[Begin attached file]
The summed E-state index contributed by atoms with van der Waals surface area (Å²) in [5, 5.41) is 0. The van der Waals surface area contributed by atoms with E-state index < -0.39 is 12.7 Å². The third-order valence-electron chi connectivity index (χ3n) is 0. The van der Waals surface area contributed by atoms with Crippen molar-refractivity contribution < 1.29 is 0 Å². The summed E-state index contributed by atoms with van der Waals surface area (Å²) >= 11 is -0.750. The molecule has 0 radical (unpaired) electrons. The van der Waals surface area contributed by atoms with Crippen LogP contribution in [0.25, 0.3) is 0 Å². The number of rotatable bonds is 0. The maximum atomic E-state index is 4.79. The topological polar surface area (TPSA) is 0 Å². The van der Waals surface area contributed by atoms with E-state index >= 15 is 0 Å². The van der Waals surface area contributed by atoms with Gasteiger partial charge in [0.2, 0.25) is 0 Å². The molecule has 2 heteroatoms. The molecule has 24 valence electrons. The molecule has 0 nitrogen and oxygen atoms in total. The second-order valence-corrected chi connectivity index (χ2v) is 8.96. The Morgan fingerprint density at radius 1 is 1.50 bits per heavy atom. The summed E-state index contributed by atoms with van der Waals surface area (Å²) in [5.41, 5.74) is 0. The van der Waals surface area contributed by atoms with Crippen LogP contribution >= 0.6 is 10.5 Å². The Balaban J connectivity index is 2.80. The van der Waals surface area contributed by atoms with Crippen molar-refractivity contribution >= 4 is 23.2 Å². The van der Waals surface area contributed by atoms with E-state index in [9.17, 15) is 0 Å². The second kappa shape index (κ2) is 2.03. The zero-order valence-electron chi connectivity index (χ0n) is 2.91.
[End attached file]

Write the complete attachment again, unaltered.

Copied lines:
The summed E-state index contributed by atoms with van der Waals surface area (Å²) in [5, 5.41) is 0. The van der Waals surface area contributed by atoms with E-state index < -0.39 is 12.7 Å². The third-order valence-electron chi connectivity index (χ3n) is 0. The van der Waals surface area contributed by atoms with Crippen molar-refractivity contribution < 1.29 is 0 Å². The summed E-state index contributed by atoms with van der Waals surface area (Å²) >= 11 is -0.750. The molecule has 0 radical (unpaired) electrons. The van der Waals surface area contributed by atoms with Crippen LogP contribution in [0.25, 0.3) is 0 Å². The number of rotatable bonds is 0. The maximum atomic E-state index is 4.79. The topological polar surface area (TPSA) is 0 Å². The van der Waals surface area contributed by atoms with E-state index >= 15 is 0 Å². The van der Waals surface area contributed by atoms with Gasteiger partial charge in [0.2, 0.25) is 0 Å². The molecule has 2 heteroatoms. The molecule has 24 valence electrons. The molecule has 0 nitrogen and oxygen atoms in total. The second-order valence-corrected chi connectivity index (χ2v) is 8.96. The Morgan fingerprint density at radius 1 is 1.50 bits per heavy atom. The summed E-state index contributed by atoms with van der Waals surface area (Å²) in [5.41, 5.74) is 0. The van der Waals surface area contributed by atoms with Crippen LogP contribution >= 0.6 is 10.5 Å². The Balaban J connectivity index is 2.80. The van der Waals surface area contributed by atoms with Crippen molar-refractivity contribution >= 4 is 23.2 Å². The van der Waals surface area contributed by atoms with E-state index in [9.17, 15) is 0 Å². The second kappa shape index (κ2) is 2.03. The zero-order valence-electron chi connectivity index (χ0n) is 2.91.